It’s nearly a new year, which means many people are thinking about new year’s resolutions. Here at the library, our resolutions tend to focus on (surprise!) reading. As has become tradition (2013 | 2014 | 2015 | 2016), we’ve rounded up some reading challenges from other websites and blogs.
- The 2017 POPSUGAR Reading Challenge gives 40 book prompts “to help diversify and expand your reading in the new year, PLUS an ‘advanced’ section with 12 books for hardcore readers who complete the challenge before the year is over.” Their first prompt? “A book recommended by a librarian.”
- For a slightly less ambitious list, Book Riot’s 2017 Read Harder Challenge lists 24 categories. Why is it called “Read Harder”? Because ““We encourage you to push yourself, to take advantage of this challenge as a way to explore topics or formats or genres that you otherwise wouldn’t try.” There is also a Goodreads group to join (optional).
- Modern Mrs. Darcy offers two reading challenges for 2017: reading for fun and reading for growth. Choose one or both!
- The blog Books and Chocolate is offering its “Back to the Classics” challenge again in 2017. Discover and enjoy classic books you might have intended to read but haven’t gotten around to yet. There are twelve categories to choose from.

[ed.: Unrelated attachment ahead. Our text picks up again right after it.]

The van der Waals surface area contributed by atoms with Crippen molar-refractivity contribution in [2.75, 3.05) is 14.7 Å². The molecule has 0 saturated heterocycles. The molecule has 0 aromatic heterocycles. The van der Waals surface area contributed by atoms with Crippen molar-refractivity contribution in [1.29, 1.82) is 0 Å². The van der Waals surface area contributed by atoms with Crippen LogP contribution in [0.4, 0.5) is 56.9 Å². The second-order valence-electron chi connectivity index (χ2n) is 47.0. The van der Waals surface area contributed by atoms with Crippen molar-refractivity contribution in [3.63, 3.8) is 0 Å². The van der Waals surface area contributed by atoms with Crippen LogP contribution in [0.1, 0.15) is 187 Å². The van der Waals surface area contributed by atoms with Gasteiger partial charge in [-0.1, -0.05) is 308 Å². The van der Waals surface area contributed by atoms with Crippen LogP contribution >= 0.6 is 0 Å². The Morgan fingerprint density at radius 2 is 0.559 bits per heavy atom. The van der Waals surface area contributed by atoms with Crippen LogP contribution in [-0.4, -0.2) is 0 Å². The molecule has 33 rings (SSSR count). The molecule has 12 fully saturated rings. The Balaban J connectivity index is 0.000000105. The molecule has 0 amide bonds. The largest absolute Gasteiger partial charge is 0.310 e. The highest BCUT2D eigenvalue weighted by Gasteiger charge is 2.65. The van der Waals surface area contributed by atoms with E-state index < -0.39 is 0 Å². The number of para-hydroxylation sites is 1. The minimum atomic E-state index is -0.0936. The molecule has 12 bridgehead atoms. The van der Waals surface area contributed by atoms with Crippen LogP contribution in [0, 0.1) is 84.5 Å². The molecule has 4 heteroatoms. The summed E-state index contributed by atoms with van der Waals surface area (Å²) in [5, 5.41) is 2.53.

- The “TBR pile challenge” is to read some of those books that have been on your (real or mental) “To Be Read” list. This is the year you finally read them!
- Porter Square Books challenge?
- Build your own reading challenge! Peter at LitReactor has some words about what’s wrong with using someone else’s list and how to make your own.
- 6 Books to Help Understand Trump’s Win is a reading challenge that will tackle 6 books recommended by the New York Times to understand the 2016 election. Those from all political perspectives are welcome to participate!
- Or visit this huge list of reading challenges from girlxoxo and find the one that’s perfect for you!
Have you done reading challenges in the past? Which ones have you enjoyed? Which ones have you given up on, and why? What are your reading goals for the year?